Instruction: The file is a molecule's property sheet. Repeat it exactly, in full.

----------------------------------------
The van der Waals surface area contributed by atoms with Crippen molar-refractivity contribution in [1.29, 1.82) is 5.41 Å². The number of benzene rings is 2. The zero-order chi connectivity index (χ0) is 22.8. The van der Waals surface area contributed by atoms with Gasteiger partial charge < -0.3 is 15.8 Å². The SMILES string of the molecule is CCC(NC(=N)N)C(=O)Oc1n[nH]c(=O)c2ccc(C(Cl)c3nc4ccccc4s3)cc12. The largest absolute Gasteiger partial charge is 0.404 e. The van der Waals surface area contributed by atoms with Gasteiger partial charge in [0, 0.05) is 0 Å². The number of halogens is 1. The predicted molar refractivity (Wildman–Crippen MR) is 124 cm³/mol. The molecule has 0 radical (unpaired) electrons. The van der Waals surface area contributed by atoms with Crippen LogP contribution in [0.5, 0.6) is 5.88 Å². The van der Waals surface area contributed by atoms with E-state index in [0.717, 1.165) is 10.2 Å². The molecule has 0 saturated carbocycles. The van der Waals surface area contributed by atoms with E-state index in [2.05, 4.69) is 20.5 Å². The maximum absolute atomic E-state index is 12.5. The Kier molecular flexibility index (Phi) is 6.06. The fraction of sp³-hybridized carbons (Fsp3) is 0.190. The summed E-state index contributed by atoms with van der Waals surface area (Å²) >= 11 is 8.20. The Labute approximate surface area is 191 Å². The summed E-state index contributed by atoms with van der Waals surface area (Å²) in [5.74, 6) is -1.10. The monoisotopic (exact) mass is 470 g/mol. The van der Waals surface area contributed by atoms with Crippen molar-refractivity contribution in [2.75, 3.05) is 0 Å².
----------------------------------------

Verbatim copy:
The van der Waals surface area contributed by atoms with Crippen molar-refractivity contribution in [1.29, 1.82) is 5.41 Å². The number of benzene rings is 2. The zero-order chi connectivity index (χ0) is 22.8. The van der Waals surface area contributed by atoms with Gasteiger partial charge < -0.3 is 15.8 Å². The SMILES string of the molecule is CCC(NC(=N)N)C(=O)Oc1n[nH]c(=O)c2ccc(C(Cl)c3nc4ccccc4s3)cc12. The largest absolute Gasteiger partial charge is 0.404 e. The van der Waals surface area contributed by atoms with Gasteiger partial charge in [0, 0.05) is 0 Å². The number of halogens is 1. The predicted molar refractivity (Wildman–Crippen MR) is 124 cm³/mol. The molecule has 0 radical (unpaired) electrons. The van der Waals surface area contributed by atoms with Crippen LogP contribution in [0.5, 0.6) is 5.88 Å². The van der Waals surface area contributed by atoms with E-state index in [0.717, 1.165) is 10.2 Å². The molecule has 0 saturated carbocycles. The van der Waals surface area contributed by atoms with E-state index in [2.05, 4.69) is 20.5 Å². The maximum absolute atomic E-state index is 12.5. The Kier molecular flexibility index (Phi) is 6.06. The fraction of sp³-hybridized carbons (Fsp3) is 0.190. The summed E-state index contributed by atoms with van der Waals surface area (Å²) >= 11 is 8.20. The Labute approximate surface area is 191 Å². The summed E-state index contributed by atoms with van der Waals surface area (Å²) in [5.74, 6) is -1.10. The monoisotopic (exact) mass is 470 g/mol. The van der Waals surface area contributed by atoms with Crippen molar-refractivity contribution in [2.75, 3.05) is 0 Å².